Baines crowded out of the outfield O's youngsters get a look while his knee gets a rest

March 09, 1993|By Peter Schmuck | Peter Schmuck,Staff Writer

HAINES CITY, FLA — HAINES CITY, Fla. -- Designated hitter Harold Baines might not play an inning in the Orioles outfield this spring, but that apparently is not a matter of great concern to manager Johnny Oates anymore. The club has de-emphasized the importance of Baines' defensive contribution during the regular season.

won't bother me if he doesn't go out there all spring," Oates said after yesterday's 4-0 exhibition victory over the Kansas City Royals. "It's going to be tough with all the other outfielders to find him time in the outfield."

Oates originally projected that Baines would play as many as 30 games in right field this season, but circumstances might dictate a full-time designated hitter role. He had to have fluid drained from hisright knee for the first time in two years last week, and the inflammation appears to be linked to the time he has spent running and taking fly balls during the first two weeks of training camp.

"It's kind of hard because I had a little setback," Baines said. "Coming into spring training, I was feeling so good, I was taking half an hour of fly balls and running sprints. I guess my joints aren't used to that."

Baines has played with knee problems for much of his career. He has undergone arthroscopic surgery on the right knee three times, but he has been on the disabled list once in 13 major-league seasons.

The club has changed his training regimen to reduce the wear and tear on his knees, but he has been in the lineup for each of the past two exhibition games. He walked twice and scored a run in yesterday's victory over the Royals.

His status as an everyday starter does not depend on his playing the outfield, but it could depend on whether teammate Glenn Davis can play regularly at first base. In Oates' perfect pre-training camp scenario, Baines was going to play a handful of games in right field and spend the rest of the time as the designated hitter. Davis was going to play 100 games at first base and a few dozen more as DH when Baines was in the outfield or taking the day off.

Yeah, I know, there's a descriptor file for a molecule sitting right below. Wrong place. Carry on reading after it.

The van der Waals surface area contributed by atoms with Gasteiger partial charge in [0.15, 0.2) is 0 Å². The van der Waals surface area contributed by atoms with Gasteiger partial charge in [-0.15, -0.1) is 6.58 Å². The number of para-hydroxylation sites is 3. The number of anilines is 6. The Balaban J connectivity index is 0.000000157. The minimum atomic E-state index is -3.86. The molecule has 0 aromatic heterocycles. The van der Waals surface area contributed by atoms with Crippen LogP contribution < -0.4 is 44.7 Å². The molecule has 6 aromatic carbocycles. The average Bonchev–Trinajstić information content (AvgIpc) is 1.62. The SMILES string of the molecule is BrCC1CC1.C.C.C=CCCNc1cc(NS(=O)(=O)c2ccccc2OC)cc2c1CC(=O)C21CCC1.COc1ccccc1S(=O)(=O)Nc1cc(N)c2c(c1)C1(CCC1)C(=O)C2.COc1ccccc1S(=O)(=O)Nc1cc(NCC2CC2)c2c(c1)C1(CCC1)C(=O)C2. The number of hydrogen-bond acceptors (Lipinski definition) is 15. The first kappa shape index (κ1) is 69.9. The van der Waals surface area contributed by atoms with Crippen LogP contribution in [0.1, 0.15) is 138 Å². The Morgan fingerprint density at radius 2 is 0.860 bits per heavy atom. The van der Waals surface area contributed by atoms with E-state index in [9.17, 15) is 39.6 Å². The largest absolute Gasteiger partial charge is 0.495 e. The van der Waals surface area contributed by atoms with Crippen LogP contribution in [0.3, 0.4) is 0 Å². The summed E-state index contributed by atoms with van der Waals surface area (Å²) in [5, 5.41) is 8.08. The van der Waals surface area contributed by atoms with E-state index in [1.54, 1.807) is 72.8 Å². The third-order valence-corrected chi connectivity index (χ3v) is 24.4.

Oates would love to see all that happen, but he seemed to be shying away from his optimistic projection of outfield playing time for Baines even before the knee swelled up last week.

"He may not play a game in the outfield until July," Oates said, "so I'm not worried about whether he plays out there in spring. He's not going to remember in July whether he played the outfield in spring training."

Baines might have pushed himself too hard too early, but he can be forgiven for wanting to make a solid first impression. He long has wanted to play near his home on the Eastern Shore, but the TC circumstances that led to his professional homecoming this year may also have pushed him out of his normal spring routine.

"Being a free agent and not getting the offers that I thought I would, you feel like you have to prove yourself all over again," he said.

That shouldn't be necessary. Baines has been one of the American League's steadiest run producers since he broke into the major leagues in 1980 with the Chicago White Sox, averaging 19 home runs and 82 RBI. The Orioles have been trying to get him since 1989, but they did not succeed until the possibility of a large salary arbitration award prompted the Oakland Athletics to trade him for a couple of pitching prospects in January.

The club acquired him to provide left-handed power at the hearof the batting order -- not outfield defense -- but he would give Oates extra lineup flexibility if he could play in right field occasionally.

For the moment, however, the club has more right-field candidates than playing time to audition them. Chito Martinez started in right yesterday and hit his first home run of the spring. Rule V draftee Sherman Obando replaced him in the late innings and singled sharply in his only at-bat. He has three hits in six trips. Luis Mercedes is hitless in his first seven at-bats of the spring, but he figures to be around on Opening Day.

The club also would like to take a long look at utility outfielcandidate Jack Voigt and evaluate promising center fielders Damon Buford and Jeffrey Hammonds. No wonder Oates no longer feels any sense of urgency to get Baines out there.

Baines seems content to concentrate on swinging the bat, something he has been able to do a lot more since he signed with the Orioles. He looked very smooth during the first weeks of camp, and he attributes that to the regular live hitting he was able to get at Oriole Park during the month leading up to spring training.

"That was definitely an advantage," he said. "Usually, I don't get the kind of hitting that I got this year. I was able to hit live three times a week. I need to swing as much as I can. That's my job."

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